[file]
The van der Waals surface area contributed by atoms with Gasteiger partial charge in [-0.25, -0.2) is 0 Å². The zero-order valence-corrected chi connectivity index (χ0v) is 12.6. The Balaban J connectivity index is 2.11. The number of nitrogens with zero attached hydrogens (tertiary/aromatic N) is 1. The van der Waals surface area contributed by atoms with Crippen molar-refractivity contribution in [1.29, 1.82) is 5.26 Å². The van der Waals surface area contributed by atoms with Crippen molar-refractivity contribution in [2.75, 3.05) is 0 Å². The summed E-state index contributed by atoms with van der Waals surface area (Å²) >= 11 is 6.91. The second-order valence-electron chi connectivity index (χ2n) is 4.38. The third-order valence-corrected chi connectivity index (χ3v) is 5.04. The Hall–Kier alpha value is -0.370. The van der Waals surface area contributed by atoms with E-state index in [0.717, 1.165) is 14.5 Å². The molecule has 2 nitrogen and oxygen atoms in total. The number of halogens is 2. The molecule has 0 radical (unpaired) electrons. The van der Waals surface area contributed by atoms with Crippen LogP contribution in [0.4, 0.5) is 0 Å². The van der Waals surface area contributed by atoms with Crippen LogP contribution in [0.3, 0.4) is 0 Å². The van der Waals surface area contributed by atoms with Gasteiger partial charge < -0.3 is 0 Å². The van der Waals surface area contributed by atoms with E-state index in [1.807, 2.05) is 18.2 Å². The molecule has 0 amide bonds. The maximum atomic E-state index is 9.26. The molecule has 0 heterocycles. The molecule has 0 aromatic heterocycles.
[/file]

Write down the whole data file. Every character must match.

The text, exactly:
The van der Waals surface area contributed by atoms with Gasteiger partial charge in [-0.25, -0.2) is 0 Å². The zero-order valence-corrected chi connectivity index (χ0v) is 12.6. The Balaban J connectivity index is 2.11. The number of nitrogens with zero attached hydrogens (tertiary/aromatic N) is 1. The van der Waals surface area contributed by atoms with Crippen molar-refractivity contribution in [1.29, 1.82) is 5.26 Å². The van der Waals surface area contributed by atoms with Crippen molar-refractivity contribution in [2.75, 3.05) is 0 Å². The summed E-state index contributed by atoms with van der Waals surface area (Å²) >= 11 is 6.91. The second-order valence-electron chi connectivity index (χ2n) is 4.38. The third-order valence-corrected chi connectivity index (χ3v) is 5.04. The Hall–Kier alpha value is -0.370. The van der Waals surface area contributed by atoms with E-state index in [0.717, 1.165) is 14.5 Å². The molecule has 2 nitrogen and oxygen atoms in total. The number of halogens is 2. The molecule has 0 radical (unpaired) electrons. The van der Waals surface area contributed by atoms with Crippen LogP contribution in [0.4, 0.5) is 0 Å². The van der Waals surface area contributed by atoms with Crippen LogP contribution in [0.3, 0.4) is 0 Å². The van der Waals surface area contributed by atoms with Gasteiger partial charge < -0.3 is 0 Å². The van der Waals surface area contributed by atoms with E-state index in [1.807, 2.05) is 18.2 Å². The molecule has 0 amide bonds. The maximum atomic E-state index is 9.26. The molecule has 0 heterocycles. The molecule has 0 aromatic heterocycles.